"Crazy isn't always a bad thing."
So says the eponymous Daniel in Adam Egypt Mortimer's Daniel Isn't Real, an imaginary friend horror story drenched in neon poison that premiered at the SXSW Film Festival in Austin this week. It's a film made for the Midnighter section of the fest, a rowdy genre picture bursting at the seams with ideas, manic energy, loud performances, and dazzling aesthetics. It has about 500 things to say and it only says a few of them super well, but it's hard to really care with a movie this ripe with style and allure. Mortimer is having a wild time, and it shows in every splashy, punk-colored frame.
The film follows Luke (Miles Robbins, who looks so much like Jughead Jones that the movie starts to feel like a demented episode of Riverdale), a quiet, arty college kid whose life is marked by tragedy and trauma. As a child, he stumbled on the aftermath of a mass shooting, and was soon afterward visited by an imaginary friend named Daniel who helped him cope with the haunting images he couldn't escape. Daniel began as a friend and confidant, but quickly turned malicious. With the help of his mentally ill mother Claire (Mary Stuart Masterson), Luke locked Daniel away in an ornate dollhouse, and grew up without his menacing control.
But in his early 20s, he unleashes Daniel, now a grown man like him (and played by a terrifying Patrick Schwarzenegger), and the two once again strike up a friendship laced with danger and destruction. Daniel both gives Luke the confidence to charm women, like fellow artist Cassie (Sasha Lane), and also fills him with bursts of anger and violence. Eventually, Daniel learns how to manipulate Luke's physical body, and the two identities begin a vicious clash where only one can survive.
Mortimer co-wrote the script with Brian DeLeeuw, who wrote the book the film is based on, In This Way I Was Saved. Together, the two have crafted a story that succeeds despite its obviousness, a coming-of-age fable about schizophrenia and the pull of mental illness. The latter can be a tricky thing to visualize, but Mortimer navigates it well, finding a unique physical language that mimics the mind of a person steeped in mania. Luke's head is full of hallways drenched in neon-purple light and haunted by monsters like look like something out of Hellraiser. The aesthetic immediately recalls 2018's Mandy, but it works in its own strange and intoxicating way.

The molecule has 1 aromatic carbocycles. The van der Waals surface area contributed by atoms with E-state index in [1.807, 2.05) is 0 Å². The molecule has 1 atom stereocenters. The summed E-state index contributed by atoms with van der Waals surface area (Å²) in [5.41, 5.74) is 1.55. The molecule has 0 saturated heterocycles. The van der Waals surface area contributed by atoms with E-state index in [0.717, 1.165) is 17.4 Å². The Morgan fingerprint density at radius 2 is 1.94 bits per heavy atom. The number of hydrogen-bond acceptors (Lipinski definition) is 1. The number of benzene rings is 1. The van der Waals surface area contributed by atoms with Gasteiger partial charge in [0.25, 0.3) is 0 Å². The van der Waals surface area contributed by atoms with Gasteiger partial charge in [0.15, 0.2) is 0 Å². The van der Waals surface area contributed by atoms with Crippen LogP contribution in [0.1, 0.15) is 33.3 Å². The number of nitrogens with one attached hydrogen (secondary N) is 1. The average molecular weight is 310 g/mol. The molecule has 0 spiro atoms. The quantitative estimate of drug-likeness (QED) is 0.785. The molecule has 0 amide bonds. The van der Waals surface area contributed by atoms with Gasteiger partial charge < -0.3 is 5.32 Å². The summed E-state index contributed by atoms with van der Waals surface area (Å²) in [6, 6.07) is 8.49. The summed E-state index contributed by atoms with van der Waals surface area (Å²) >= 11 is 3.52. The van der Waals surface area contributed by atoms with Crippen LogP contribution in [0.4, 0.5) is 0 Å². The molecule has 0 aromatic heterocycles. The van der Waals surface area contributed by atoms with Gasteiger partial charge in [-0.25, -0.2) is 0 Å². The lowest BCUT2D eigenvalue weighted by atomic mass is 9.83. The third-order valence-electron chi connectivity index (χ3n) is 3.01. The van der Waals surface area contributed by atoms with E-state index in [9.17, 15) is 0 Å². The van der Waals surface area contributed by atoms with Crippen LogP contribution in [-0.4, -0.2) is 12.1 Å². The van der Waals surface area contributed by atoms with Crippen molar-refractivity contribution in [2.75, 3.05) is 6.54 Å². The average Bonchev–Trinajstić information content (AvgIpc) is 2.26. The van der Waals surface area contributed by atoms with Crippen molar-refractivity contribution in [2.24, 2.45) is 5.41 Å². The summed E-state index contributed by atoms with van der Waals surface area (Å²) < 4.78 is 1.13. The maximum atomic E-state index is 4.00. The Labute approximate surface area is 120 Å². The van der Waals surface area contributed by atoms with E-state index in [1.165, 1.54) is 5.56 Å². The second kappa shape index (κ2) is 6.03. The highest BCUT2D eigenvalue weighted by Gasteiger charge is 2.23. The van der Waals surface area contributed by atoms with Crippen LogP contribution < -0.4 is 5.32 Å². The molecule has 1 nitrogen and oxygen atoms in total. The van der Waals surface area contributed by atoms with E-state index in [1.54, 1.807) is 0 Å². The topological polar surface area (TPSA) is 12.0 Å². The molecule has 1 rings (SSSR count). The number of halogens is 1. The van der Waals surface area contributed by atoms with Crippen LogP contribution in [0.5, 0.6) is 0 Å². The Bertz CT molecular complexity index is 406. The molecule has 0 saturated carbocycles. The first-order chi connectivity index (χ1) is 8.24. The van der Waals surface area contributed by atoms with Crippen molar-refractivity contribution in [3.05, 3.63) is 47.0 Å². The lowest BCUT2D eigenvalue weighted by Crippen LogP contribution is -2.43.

A few of the performances in Daniel Isn't Real don't quite crack it—Schwarzenegger is occasionally stiff and Lane never quite comes to life—but Robbins more than makes up for them. He's got a frantic charisma that's hard to look away from, a quality that feels flexible; he can play the softer sides of Luke believably well, then flex right into Daniel-influenced Luke, who wears jewel-toned suits and slicks his hair, handsome and dangerous and out of control.
I'm not sure the film is wholly responsible with its depiction of mental illness—psychiatric meds don't work on Luke and there's a feeling that maybe he's a more interesting person when Daniel shines through—but it's never entirely dishonest. Films about mental illness don't need to be wrapped in a bow or hand-holdy; sometimes warts-and-all is the right call. It certainly is here, in the light-flickering halls of Luke's disordered mind, a visualization I've never quite seen before and won't soon forget.
Images: ACE Pictures